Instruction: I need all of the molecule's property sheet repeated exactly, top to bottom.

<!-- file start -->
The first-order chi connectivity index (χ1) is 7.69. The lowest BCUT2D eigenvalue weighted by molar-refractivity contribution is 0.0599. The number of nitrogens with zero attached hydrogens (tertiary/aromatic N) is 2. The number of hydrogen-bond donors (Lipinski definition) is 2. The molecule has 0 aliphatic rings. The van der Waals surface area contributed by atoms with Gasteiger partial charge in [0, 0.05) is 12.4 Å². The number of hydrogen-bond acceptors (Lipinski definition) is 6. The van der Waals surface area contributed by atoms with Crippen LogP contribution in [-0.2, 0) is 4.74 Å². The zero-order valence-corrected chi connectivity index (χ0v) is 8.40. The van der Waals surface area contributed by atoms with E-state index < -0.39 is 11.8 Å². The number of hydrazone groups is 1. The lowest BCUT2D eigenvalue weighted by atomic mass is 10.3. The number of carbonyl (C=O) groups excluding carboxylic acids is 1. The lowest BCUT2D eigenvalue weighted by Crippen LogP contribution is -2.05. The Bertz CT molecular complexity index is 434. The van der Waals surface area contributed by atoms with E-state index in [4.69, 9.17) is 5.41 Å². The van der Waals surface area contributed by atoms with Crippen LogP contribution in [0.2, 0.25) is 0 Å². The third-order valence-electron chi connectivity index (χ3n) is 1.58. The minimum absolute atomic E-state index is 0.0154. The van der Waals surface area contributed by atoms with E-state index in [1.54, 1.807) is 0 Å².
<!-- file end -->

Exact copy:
The first-order chi connectivity index (χ1) is 7.69. The lowest BCUT2D eigenvalue weighted by molar-refractivity contribution is 0.0599. The number of nitrogens with zero attached hydrogens (tertiary/aromatic N) is 2. The number of hydrogen-bond donors (Lipinski definition) is 2. The molecule has 0 aliphatic rings. The van der Waals surface area contributed by atoms with Gasteiger partial charge in [0, 0.05) is 12.4 Å². The number of hydrogen-bond acceptors (Lipinski definition) is 6. The van der Waals surface area contributed by atoms with Crippen LogP contribution in [-0.2, 0) is 4.74 Å². The zero-order valence-corrected chi connectivity index (χ0v) is 8.40. The van der Waals surface area contributed by atoms with E-state index < -0.39 is 11.8 Å². The number of hydrazone groups is 1. The lowest BCUT2D eigenvalue weighted by atomic mass is 10.3. The number of carbonyl (C=O) groups excluding carboxylic acids is 1. The lowest BCUT2D eigenvalue weighted by Crippen LogP contribution is -2.05. The Bertz CT molecular complexity index is 434. The van der Waals surface area contributed by atoms with E-state index in [4.69, 9.17) is 5.41 Å². The van der Waals surface area contributed by atoms with Crippen LogP contribution in [0.2, 0.25) is 0 Å². The third-order valence-electron chi connectivity index (χ3n) is 1.58. The minimum absolute atomic E-state index is 0.0154. The van der Waals surface area contributed by atoms with E-state index in [1.54, 1.807) is 0 Å².